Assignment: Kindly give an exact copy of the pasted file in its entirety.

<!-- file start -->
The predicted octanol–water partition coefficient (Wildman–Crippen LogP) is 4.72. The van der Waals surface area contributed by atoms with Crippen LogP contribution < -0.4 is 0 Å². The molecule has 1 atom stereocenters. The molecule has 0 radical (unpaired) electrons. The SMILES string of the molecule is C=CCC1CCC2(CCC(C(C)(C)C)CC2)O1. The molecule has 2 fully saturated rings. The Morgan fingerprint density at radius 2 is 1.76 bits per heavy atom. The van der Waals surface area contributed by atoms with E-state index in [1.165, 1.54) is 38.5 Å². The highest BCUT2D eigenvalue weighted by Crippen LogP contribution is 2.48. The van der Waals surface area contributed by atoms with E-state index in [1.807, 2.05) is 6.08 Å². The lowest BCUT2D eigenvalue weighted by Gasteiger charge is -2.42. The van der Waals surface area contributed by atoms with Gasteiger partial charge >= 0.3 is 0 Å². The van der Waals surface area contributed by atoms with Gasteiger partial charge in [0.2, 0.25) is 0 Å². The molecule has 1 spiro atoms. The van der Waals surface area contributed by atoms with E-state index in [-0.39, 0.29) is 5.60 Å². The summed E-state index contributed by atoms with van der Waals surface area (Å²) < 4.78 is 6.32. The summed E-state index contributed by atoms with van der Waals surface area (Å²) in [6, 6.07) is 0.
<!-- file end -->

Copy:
The predicted octanol–water partition coefficient (Wildman–Crippen LogP) is 4.72. The van der Waals surface area contributed by atoms with Crippen LogP contribution < -0.4 is 0 Å². The molecule has 1 atom stereocenters. The molecule has 0 radical (unpaired) electrons. The SMILES string of the molecule is C=CCC1CCC2(CCC(C(C)(C)C)CC2)O1. The molecule has 2 fully saturated rings. The Morgan fingerprint density at radius 2 is 1.76 bits per heavy atom. The van der Waals surface area contributed by atoms with E-state index in [1.165, 1.54) is 38.5 Å². The highest BCUT2D eigenvalue weighted by Crippen LogP contribution is 2.48. The van der Waals surface area contributed by atoms with E-state index in [1.807, 2.05) is 6.08 Å². The lowest BCUT2D eigenvalue weighted by Gasteiger charge is -2.42. The van der Waals surface area contributed by atoms with Gasteiger partial charge >= 0.3 is 0 Å². The van der Waals surface area contributed by atoms with Gasteiger partial charge in [0.2, 0.25) is 0 Å². The molecule has 1 spiro atoms. The van der Waals surface area contributed by atoms with E-state index in [-0.39, 0.29) is 5.60 Å². The summed E-state index contributed by atoms with van der Waals surface area (Å²) < 4.78 is 6.32. The summed E-state index contributed by atoms with van der Waals surface area (Å²) in [6, 6.07) is 0.